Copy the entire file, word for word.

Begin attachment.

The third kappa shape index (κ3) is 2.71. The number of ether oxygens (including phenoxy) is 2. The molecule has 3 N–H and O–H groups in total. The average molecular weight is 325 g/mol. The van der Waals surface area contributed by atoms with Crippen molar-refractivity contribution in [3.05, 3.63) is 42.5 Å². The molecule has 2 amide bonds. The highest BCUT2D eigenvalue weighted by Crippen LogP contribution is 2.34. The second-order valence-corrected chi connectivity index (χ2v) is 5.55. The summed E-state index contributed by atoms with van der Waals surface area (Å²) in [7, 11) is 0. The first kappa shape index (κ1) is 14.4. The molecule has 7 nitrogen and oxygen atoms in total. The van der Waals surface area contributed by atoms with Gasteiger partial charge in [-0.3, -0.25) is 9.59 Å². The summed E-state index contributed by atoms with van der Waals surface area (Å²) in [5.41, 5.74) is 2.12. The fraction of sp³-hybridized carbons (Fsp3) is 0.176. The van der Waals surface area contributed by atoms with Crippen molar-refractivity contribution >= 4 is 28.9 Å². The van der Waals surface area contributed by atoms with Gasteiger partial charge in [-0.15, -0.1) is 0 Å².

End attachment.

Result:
The third kappa shape index (κ3) is 2.71. The number of ether oxygens (including phenoxy) is 2. The molecule has 3 N–H and O–H groups in total. The average molecular weight is 325 g/mol. The van der Waals surface area contributed by atoms with Crippen molar-refractivity contribution in [3.05, 3.63) is 42.5 Å². The molecule has 2 amide bonds. The highest BCUT2D eigenvalue weighted by Crippen LogP contribution is 2.34. The second-order valence-corrected chi connectivity index (χ2v) is 5.55. The summed E-state index contributed by atoms with van der Waals surface area (Å²) in [7, 11) is 0. The first kappa shape index (κ1) is 14.4. The molecule has 7 nitrogen and oxygen atoms in total. The van der Waals surface area contributed by atoms with Gasteiger partial charge in [-0.3, -0.25) is 9.59 Å². The summed E-state index contributed by atoms with van der Waals surface area (Å²) in [5.41, 5.74) is 2.12. The fraction of sp³-hybridized carbons (Fsp3) is 0.176. The van der Waals surface area contributed by atoms with Crippen molar-refractivity contribution >= 4 is 28.9 Å². The van der Waals surface area contributed by atoms with Gasteiger partial charge in [-0.15, -0.1) is 0 Å².